Aims: The impact of the severity of coronary artery disease (CAD) and percutaneous coronary interventions (PCI) on outcomes after transcatheter aortic valve implantation (TAVI) remains a matter of debate. We therefore performed a meta-analysis to evaluate the impact of CAD, of its severity and of PCI on mortality after TAVI.
Methods and results: All published studies evaluating the impact of CAD on 30-day and one-year mortality after TAVI at multivariable analysis were included. The primary endpoint was the impact of CAD severity (assessed with the SYNTAX score [SS]) on one-year mortality by pooling with logarithmic transformation results of multivariable adjusted effect estimates from each individual study. Secondary endpoints were the impact of the presence of CAD on 30-day and one-year mortality at multivariable analysis and the impact of residual SYNTAX score (rSS) on one-year mortality at multivariable analysis. A total of 8,334 patients with a median age of 81.3 (81-82) years and STS score of 6.2% (IQR 6.0-6.7) from 13 studies were included. Patients with an SS >22 showed higher one-year mortality at multivariable analysis (OR 1.71 [1.24-2.36]). The presence of CAD did not impact on 30-day and one-year mortality at multivariable analysis (respectively, OR 1.57 [0.71-3.46] and OR 1.25 [0.74-2.11]). Regarding PCI, patients with rSS <8 showed lower one-year mortality (OR 0.34 [0.012-0.93]).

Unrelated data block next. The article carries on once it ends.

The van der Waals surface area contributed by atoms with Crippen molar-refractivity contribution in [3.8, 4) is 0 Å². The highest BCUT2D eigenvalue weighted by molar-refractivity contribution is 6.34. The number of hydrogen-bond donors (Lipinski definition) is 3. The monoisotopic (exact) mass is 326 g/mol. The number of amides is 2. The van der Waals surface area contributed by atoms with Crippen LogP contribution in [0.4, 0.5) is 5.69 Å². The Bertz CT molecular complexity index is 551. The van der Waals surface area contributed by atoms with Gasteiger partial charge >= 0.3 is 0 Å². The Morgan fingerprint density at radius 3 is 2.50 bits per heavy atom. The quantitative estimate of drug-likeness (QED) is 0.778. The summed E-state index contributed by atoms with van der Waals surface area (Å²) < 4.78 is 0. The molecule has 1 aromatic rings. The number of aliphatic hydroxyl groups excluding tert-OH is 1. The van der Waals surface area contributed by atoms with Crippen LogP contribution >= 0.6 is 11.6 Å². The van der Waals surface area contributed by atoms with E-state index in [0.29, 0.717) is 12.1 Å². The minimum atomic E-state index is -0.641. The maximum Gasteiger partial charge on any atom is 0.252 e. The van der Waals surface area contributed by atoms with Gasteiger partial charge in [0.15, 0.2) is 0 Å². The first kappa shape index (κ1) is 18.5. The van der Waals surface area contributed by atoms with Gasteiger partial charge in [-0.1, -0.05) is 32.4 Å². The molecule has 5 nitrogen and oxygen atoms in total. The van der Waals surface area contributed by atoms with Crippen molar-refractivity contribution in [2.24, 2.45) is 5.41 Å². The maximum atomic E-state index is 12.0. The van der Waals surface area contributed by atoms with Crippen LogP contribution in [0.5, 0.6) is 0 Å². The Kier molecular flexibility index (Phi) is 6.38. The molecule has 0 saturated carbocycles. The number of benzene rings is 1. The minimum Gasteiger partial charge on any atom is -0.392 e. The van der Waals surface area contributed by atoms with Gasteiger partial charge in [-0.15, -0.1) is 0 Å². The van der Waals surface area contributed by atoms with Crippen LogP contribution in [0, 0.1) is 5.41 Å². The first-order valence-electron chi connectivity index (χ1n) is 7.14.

Conclusions: The risk of death after TAVI is closely related to the complexity of CAD. Patients with an SS >22 present higher mortality. SS may represent a useful tool to select patients undergoing TAVI who could benefit from coronary revascularisation. In this regard, reaching an rSS <8 reduced one-year mortality. Randomised controlled trials are needed to confirm these results.